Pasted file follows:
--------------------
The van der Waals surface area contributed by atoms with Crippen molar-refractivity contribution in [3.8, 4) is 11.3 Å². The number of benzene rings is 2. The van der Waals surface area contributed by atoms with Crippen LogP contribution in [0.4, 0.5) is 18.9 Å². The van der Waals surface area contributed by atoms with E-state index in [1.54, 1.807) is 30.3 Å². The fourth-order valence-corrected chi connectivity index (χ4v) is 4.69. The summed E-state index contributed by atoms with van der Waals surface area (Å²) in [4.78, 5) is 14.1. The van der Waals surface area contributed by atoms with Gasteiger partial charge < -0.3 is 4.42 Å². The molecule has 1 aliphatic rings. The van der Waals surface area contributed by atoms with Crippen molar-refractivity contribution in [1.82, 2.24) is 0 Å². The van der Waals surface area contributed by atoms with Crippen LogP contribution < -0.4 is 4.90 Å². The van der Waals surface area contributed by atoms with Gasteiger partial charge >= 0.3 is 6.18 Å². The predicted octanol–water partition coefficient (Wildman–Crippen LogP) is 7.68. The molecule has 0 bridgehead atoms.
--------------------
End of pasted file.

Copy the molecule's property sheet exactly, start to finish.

The van der Waals surface area contributed by atoms with Crippen molar-refractivity contribution in [3.8, 4) is 11.3 Å². The number of benzene rings is 2. The van der Waals surface area contributed by atoms with Crippen LogP contribution in [0.4, 0.5) is 18.9 Å². The van der Waals surface area contributed by atoms with E-state index in [1.54, 1.807) is 30.3 Å². The fourth-order valence-corrected chi connectivity index (χ4v) is 4.69. The summed E-state index contributed by atoms with van der Waals surface area (Å²) in [4.78, 5) is 14.1. The van der Waals surface area contributed by atoms with Gasteiger partial charge < -0.3 is 4.42 Å². The molecule has 1 aliphatic rings. The van der Waals surface area contributed by atoms with Crippen molar-refractivity contribution in [1.82, 2.24) is 0 Å². The van der Waals surface area contributed by atoms with Crippen LogP contribution < -0.4 is 4.90 Å². The van der Waals surface area contributed by atoms with Gasteiger partial charge >= 0.3 is 6.18 Å². The predicted octanol–water partition coefficient (Wildman–Crippen LogP) is 7.68. The molecule has 0 bridgehead atoms.